XRF instruments must offer sufficient sensitivity, resolution and background/overlap correction functions to accurately analyze trace elements in geological samples. The ARL™ PERFORM’X Spectrometer is the most sophisticated spectrometer on the market, making it ideally suited to this task.

Graphs 1 and 2 provide insight into the analysis strategy for background correction. This was made possible thanks to the instrument’s fully digital goniometer. Its unique optical design is able to lower the background signal due to its polarization effect.

Calibrations were performed based on internationally certified reference materials.

Table 3. LoD–limit of detection and precision. Source: Thermo Fisher Scientific – Materials & Structural Analysis

Elements Line Analytical Range
[ppm]
Number of Samples SEE
[ppm]
LoD
[ppm]
100s
Precision
[ppm]
At a Concentration of..
[ppm]
Analysis
[s]
Ag LoQ-35 5 5 2.5 2.1 8 20
As LoQ-600 13 7 2 2.5 116 10
Ba LoQ-1000 12 6 2 4.2 252 10
Bi LoQ-50 7 2 0.8 0.6 10 20
Ce LoQ-200 10 10 3.8 4 57 30
Cd LoQ-42 9 3 2.5 3.1 8 20
Cr LoQ-1300 12 6 0.6 1.1 35 6
Co LoQ-80 13 2 0.6 1.2 9 20
Cu LoQ-3000 13 12 0.5 0.6 80 6
Se LoQ-600 2 - - 0.3 2 6
Ti LoQ-8000 13 98 0.6 8.6 1457 6
Pb LoQ-5200 13 46 1.2 2 308 10
Zn LoQ-1000 12 25 0.5 1.5 362 6
Sn LoQ-400 7 1 3.5 3.9 40 20
Sb LoQ-40 9 3 3.5 3 30 20
W LoQ-120 7 2 1.2 2.2 36 6
Mo LoQ-90 4 2 0.4 0.9 8 6
Mn LoQ-10000 11 16 0.7 4.7 1383 6
Nb LoQ-100 7 1 0.3 0.7 15 6
Ni LoQ-180 12 3 0.7 0.7 16 6
V LoQ-170 13 9 0.5 1.9 42 6
Y LoQ-40 6 3 0.5 0.3 32 6
S LoQ-4000 10 250 1.2 3.6 96 6
Sr LoQ-340 10 6 0.5 1 23 6
Te LoQ-500 2 - - - - 20
Zr LoQ-230 8 6 0.4 2.4 188 20
Th LoQ-70 9 1 0.6 1.1 20 20
U LoQ-17 5 1 1 0.8 8 10
Rb LoQ-500 14 6 0.3 1.3 265 6
Hg LoQ-35 5 3 1.4 2.1 30 100

 

Conclusion

The ARL™ PERFORM’X Sequential XRF Spectrometer is ideally suited for the high-performance analysis of geological samples.

The fused bead method ensures the highest accuracy for the detection of major and minor elements, while trace element analysis is ideally performed using a simple pressed pellet method which enables comprehensive elemental analysis of an array of material types and matrices.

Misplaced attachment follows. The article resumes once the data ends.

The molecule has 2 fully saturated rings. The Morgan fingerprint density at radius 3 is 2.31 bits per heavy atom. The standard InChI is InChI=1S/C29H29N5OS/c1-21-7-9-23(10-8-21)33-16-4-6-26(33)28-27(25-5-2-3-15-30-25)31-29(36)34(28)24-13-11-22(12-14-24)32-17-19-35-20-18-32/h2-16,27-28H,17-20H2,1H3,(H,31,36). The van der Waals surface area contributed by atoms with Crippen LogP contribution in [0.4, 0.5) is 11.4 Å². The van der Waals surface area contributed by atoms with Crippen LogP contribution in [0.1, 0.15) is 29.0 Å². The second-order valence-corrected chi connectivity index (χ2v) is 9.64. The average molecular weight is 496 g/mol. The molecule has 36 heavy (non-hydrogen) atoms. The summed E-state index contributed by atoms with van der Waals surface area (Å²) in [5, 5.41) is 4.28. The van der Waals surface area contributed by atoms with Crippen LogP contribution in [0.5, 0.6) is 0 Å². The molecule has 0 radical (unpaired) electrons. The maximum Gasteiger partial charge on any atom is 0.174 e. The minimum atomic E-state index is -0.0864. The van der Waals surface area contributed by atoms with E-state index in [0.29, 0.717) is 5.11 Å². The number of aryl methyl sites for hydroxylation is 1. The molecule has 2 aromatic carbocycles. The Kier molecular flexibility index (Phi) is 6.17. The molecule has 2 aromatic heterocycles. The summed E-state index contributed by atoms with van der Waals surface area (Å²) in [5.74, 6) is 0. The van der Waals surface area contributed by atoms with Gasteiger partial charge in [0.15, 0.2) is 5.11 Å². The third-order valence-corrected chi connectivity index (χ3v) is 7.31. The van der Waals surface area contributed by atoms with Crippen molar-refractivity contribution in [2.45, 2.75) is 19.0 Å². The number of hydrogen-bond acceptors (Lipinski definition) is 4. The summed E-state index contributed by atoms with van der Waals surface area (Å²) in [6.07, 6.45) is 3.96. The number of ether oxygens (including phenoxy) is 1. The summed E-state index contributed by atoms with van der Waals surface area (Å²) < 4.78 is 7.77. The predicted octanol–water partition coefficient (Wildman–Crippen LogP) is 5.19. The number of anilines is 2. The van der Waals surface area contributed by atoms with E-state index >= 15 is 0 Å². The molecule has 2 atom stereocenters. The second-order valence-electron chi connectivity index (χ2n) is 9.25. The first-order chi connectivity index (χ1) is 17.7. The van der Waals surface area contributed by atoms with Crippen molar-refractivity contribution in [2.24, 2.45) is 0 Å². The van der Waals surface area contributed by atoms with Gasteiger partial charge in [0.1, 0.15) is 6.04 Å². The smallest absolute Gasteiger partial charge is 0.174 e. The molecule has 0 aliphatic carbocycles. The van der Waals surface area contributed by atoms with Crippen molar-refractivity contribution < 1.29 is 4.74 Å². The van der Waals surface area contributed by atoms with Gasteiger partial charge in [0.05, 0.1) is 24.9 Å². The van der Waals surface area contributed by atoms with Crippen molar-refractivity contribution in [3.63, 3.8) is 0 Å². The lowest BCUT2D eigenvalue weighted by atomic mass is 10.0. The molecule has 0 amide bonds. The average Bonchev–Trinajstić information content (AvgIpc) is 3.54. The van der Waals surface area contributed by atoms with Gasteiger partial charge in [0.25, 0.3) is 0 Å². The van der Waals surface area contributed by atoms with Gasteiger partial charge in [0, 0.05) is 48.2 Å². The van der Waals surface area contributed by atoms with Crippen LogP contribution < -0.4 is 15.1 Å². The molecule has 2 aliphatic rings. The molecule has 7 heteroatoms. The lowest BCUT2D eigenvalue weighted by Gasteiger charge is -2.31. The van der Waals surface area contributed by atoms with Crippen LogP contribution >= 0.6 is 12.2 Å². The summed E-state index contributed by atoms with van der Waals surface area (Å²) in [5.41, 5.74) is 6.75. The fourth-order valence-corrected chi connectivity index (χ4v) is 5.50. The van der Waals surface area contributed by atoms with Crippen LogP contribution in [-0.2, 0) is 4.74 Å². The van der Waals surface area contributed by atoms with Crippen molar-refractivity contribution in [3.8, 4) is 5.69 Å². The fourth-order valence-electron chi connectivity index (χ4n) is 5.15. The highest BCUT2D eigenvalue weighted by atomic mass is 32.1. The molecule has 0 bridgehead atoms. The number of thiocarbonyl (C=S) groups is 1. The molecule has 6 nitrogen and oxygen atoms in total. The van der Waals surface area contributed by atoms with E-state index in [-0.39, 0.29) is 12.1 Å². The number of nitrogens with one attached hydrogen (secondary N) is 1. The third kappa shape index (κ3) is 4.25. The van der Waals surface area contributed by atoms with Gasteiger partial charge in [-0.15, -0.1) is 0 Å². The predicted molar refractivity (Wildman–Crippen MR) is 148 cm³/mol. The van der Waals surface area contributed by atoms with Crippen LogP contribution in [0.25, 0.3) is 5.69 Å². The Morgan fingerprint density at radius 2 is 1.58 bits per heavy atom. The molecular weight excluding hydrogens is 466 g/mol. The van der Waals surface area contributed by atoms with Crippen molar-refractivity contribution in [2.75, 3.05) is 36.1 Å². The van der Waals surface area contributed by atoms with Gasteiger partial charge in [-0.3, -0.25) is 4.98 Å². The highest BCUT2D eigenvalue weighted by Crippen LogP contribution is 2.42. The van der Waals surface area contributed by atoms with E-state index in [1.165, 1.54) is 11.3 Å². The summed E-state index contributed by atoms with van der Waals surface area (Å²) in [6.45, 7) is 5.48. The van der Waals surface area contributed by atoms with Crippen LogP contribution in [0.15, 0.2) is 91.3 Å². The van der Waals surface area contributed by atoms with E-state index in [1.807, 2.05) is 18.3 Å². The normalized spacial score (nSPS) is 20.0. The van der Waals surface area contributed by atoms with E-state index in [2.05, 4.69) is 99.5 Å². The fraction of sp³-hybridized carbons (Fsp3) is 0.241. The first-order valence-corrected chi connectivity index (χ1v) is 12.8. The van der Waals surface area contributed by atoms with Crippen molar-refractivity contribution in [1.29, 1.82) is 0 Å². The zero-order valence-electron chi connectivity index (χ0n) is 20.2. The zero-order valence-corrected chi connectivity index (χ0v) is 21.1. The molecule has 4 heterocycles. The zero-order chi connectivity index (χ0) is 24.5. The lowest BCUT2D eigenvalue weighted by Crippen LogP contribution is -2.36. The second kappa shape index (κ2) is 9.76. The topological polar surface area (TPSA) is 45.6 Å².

It should be noted that the addition of certified reference standards can be used to extend all calibration ranges and elements analyzed.

The instrument’s operation is straightforward and user-friendly thanks to the state-of-the-art OXSAS software, compatible with the latest Microsoft Windows® 10 package.

32-Theta scans from 25 degrees to 38 degree using LiF220 crystal and scintillation detector.

Graph 1. 2-Theta scans from 25 degrees to 38 degree using LiF220 crystal and scintillation detector. Image Credit: Thermo Fisher Scientific – Materials & Structural Analysis

Zoomed region of graph 1.

Graph 2. Zoomed region of graph 1. Image Credit: Thermo Fisher Scientific – Materials & Structural Analysis

2-Theta scan from 55 degrees to 90 degree using LiF220 crystal and scintillation detector showing the excellent spectral resolution.

Graph 3. 2-Theta scan from 55 degrees to 90 degree using LiF220 crystal and scintillation detector showing the excellent spectral resolution. Image Credit: Thermo Fisher Scientific – Materials & Structural Analysis

This information has been sourced, reviewed and adapted from materials provided by Thermo Fisher Scientific – Materials & Structural Analysis.

For more information on this source, please visit Thermo Fisher Scientific – Materials & Structural Analysis.